Anticipating an encroaching Zombie Apocalypse in my 20s, I started taking classes in primitive skills at Tom Brown Jr.’s Tracking, Nature, and Wilderness Survival School at the now-defunct Tracker Farm in Asbury, New Jersey.
We built leaf huts, and learned how to build a fire, with bow and hand drills (in a rainstorm), how to stalk and track animals, and how to set figure-4 deadfall traps. Tom Brown, America’s master tracker, further taught various primitive fishing methods, rabbit-stick and atlatl throwing, and edible plant, bark, and mushroom identification. He also taught introduction to Native-American spirituality in the form of sweat lodges and vision quests.
But when Y2K didn’t happen, I relaxed my survival prepping and started focusing on the spiritual stuff instead. But that’s a different story for a different movie.
Robin Wright, best known as Jenny in “Forrest Gump,” Buttercup in “The Princess Bride,” and Sean Penn’s ex-wife, makes her directorial debut with “Land,” directing herself playing Edee Mathis, a woman getting away from it all by retreating to a log cabin in the remote wilderness.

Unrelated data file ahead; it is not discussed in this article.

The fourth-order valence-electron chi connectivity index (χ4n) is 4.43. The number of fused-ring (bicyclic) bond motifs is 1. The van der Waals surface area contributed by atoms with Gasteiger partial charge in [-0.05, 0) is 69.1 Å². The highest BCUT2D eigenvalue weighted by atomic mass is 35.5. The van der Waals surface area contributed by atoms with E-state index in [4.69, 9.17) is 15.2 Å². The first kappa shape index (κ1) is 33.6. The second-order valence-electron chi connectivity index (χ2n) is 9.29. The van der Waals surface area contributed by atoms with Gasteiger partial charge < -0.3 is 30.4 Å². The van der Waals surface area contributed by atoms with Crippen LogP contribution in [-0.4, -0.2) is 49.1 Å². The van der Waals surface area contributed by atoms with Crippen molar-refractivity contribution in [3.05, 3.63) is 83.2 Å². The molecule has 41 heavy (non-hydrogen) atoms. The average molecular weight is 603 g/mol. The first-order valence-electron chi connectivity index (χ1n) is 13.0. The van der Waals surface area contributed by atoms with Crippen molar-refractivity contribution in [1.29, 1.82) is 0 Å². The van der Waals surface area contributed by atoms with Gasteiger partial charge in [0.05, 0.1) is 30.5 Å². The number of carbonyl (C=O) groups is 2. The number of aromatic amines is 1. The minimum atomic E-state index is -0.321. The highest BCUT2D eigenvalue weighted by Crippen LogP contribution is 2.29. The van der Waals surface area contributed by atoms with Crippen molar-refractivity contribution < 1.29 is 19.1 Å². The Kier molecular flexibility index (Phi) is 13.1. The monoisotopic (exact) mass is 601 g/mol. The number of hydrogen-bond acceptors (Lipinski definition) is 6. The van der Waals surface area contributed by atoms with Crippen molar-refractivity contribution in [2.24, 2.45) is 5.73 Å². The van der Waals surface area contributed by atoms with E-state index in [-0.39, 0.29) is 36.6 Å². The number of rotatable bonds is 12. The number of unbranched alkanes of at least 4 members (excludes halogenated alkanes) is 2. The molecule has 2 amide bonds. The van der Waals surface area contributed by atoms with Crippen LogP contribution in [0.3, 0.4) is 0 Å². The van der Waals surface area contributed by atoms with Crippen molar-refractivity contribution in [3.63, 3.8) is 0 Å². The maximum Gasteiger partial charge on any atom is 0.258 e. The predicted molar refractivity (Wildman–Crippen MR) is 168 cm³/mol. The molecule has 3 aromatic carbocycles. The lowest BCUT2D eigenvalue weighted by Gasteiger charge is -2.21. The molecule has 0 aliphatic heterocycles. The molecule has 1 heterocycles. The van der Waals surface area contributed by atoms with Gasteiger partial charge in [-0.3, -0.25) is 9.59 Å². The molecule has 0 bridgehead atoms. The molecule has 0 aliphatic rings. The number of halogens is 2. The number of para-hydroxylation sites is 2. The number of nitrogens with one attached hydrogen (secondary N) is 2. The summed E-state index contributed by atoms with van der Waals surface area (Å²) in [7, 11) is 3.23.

To preface, this is a well-worn genre: the getting-away-from-it-all quest for solitude movie, the grandfather of which is perhaps Robert Redford in “Jeremiah Johnson” and in the more recent “All Is Lost.” There’s also Reese Witherspoon in “Wild” and Emile Hirsch in “Into the Wild.” Those constitute the chosen-solitude variation. There’s also the forced-solitude-by-happenstance variation, like Tom Hanks in “Castaway” and James Franco in “127 Hours.”
Edee packs a few cans of beans, blithely drops her cellphone in the trash, and tells the craggy realtor to come back soon and please drive her car and U-Haul trailer the heck outta here, despite his vehement protestations that one should not be up high in the Wyoming Rockies (the film was shot in Alberta) without a vehicle.
She’s got zero wilderness survival or primitive homesteading skills. She’s clearly thinking, “How hard could it be?” I started cowering inwardly, like at the beginning of a horror movie.
Out of the Frying Pan, Into the Fire